Log Raft Accidents Happen

In recent weeks, the Kelley House Calendar has focused on log rafts and the vessels pulling them. Log rafts were exactly what the term suggests, logs tied up with chains that were towed to a sawmill in a sunny location where sunshine could dry out fresh cut boards. Practiced from 1906 to 1942, rafts became the cheapest way to move a lot of logs 1,000 miles to the south of the Mendocino coast. 

Broken Up Log Raft on Big River Beach, 1938.

Fort Bragg Lumber Company tried the idea in 1892 but didn’t have a lot of luck and lost more than one raft under tow. Rafts would break up in rough waters, cause marine transportation disruptions, and litter the shore with logs. Big timber mill operators like Hammond in Humboldt and Benson on the Columbia River were the ones who perfected the design and shipping of log rafts, but even they experienced occasional disasters.

In 1938, the logging industry was not experiencing the brightest of times. Deep into the Great Depression the Mendocino sawmill, then owned by Union Lumber Company, had been shuttered but not yet dis-assembled and sold as salvage. It was a log raft accident that gave the mill one last moment of glory.

In mid-August of that year, a huge Benson log raft broke in half in rough seas at Needle Rock on the Lost Coast of northern Mendocino County. To try and salvage what they could, the raft’s tug operator needed a deep-water harbor that was easy to enter and with maneuvering room. The tug operator did not want to see a valuable log load lost, or have it broken up on offshore rocks. So, the tug in charge pulled half the load toward Mendocino while a second tug sent from San Francisco came to get a line on the other half of the raft.

The tug pulled the broken half-raft into the mouth of Big River and an eight-inch-thick manila rope connected it to the shore. The second half of the load arrived a day later, as two miles per hour was as fast as the tug could pull the damaged raft. Safely moored, the Benson Lumber Company began negotiations with the local mill to see if the logs could be turned to lumber in the closed Mendocino sawmill.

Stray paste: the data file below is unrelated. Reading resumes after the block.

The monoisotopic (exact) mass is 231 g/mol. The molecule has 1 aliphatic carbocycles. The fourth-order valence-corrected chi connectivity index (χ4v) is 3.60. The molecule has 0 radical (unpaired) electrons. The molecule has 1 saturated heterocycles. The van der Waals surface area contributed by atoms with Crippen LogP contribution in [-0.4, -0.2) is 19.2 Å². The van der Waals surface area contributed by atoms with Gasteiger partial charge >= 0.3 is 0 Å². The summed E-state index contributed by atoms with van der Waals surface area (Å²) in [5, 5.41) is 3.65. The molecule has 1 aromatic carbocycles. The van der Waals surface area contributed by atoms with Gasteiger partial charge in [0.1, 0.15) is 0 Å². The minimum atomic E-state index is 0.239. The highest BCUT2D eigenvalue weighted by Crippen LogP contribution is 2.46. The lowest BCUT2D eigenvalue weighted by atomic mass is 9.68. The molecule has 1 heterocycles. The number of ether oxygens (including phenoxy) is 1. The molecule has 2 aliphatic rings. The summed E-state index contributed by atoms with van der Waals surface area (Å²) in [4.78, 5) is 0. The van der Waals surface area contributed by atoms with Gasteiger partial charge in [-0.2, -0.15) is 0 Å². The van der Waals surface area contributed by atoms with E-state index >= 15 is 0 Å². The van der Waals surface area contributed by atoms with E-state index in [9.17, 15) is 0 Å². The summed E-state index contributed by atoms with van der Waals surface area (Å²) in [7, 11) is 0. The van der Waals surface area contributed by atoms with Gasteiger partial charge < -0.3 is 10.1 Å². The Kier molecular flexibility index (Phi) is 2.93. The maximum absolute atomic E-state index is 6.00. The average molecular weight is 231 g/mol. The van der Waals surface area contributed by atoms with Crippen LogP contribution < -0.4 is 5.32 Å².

The broken raft represented a minimum of two months’ work for the mill, and the sawmill workers would be happy to return to work. The raft had five million board feet of lumber in it, being nearly 1,000 feet long and 55 feet wide. While it wallowed in Mendocino Bay, the headlands were lined with locals and tourists looking down at the disarray. The raft, composed of fir, red cedar, and spruce logs, and had been valued at $100,000 when (and if) it arrived in San Diego. It was the 110th log raft Benson had assembled and shipped.

A boom barrier was assembled around the floating mass of logs and work began to break up the load and remove the raft’s chains, valued themselves at $10,000. The logs were pulled by motor launch over the river bar and up the river to the mill. Rough seas in September further broke everything up and the beach was reported by old-timers to be six feet deep in logs, with those that had escaped the boom scattered up and down the coast. 

An estimated 1,200 logs went to the mill and were turned into 150,000 board feet of lumber. By November, the steamer “Noyo” was hauling deck loads of that lumber to San Francisco. The job was done, the Mendocino sawmill was closed, and then the mill site was scrapped.

What led to the ending of log rafts shipments will be explored in a future Kelley House Calendar.